Ernie Krivda is sometimes thought of as a meat 'n' potatoes player simply because his unassumingly tight, logical, and rarely self-indulgent style consistently hits the mark. As he shows here, he is not only a solid soloist but a wonderful composer, too. Krivda contributed all the pieces on this album, and there is not a ringer in the lot, with several of the catchy tunes so well constructed that you might think you've heard them before. Krivda writes big-band compositions, resulting in the sextet sounding much larger than it is but also somewhat restricting the flexibility of the group. The saxophonist attracts a talented crew to record with him, the surprise being the spectacular young trumpeter Dominic Farinacci, who was 18 when this was recorded but who plays with a firmness, rough-hewn tone, and maturity that belie his youth. His roots are associated with Clifford Brown and the hard boppers, as Farinacci exudes confidence with a no-frills, upbeat approach. When he and Krivda trade bars, as on "Blue Hokum," they do so as equals and the perfectly executed lines mirror one another. Another standout (though, in fact, the whole band impresses) is guitarist Bob Fraser, whose laid-back improvisations provide a pleasant foil to the hard blowing of the horns. If nothing else, Krivda proves once again that he is a local talent by choice, and that his talents rank him in the upper tier of jazz performers.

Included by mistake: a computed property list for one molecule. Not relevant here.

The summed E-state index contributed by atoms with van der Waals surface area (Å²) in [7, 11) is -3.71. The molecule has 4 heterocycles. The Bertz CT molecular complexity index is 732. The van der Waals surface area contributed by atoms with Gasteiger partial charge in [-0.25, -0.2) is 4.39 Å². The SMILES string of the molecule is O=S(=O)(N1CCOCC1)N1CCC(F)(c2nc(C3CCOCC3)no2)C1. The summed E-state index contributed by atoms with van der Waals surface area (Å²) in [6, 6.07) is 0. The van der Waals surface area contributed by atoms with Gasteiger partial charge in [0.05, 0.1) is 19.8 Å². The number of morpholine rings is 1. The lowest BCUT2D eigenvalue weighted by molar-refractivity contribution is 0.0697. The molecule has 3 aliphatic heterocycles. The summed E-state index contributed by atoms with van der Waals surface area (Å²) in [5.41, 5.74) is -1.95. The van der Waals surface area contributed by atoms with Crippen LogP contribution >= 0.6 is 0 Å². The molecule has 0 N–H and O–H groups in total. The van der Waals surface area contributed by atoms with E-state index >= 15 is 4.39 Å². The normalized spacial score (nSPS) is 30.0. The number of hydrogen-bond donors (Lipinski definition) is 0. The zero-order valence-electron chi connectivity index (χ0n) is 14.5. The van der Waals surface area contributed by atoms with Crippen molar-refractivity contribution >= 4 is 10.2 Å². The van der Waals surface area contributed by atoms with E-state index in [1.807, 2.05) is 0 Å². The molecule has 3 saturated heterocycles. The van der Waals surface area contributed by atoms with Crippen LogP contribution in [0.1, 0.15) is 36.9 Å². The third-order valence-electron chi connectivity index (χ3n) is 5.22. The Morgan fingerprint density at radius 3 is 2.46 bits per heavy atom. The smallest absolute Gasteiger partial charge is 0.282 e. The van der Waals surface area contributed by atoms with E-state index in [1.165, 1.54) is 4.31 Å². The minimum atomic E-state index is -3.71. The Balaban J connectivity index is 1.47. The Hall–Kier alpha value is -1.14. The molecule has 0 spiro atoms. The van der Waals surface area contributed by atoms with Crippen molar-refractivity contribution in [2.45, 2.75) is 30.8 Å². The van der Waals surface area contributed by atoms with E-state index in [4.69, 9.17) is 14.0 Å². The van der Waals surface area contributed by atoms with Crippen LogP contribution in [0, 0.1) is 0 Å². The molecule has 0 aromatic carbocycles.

Share this page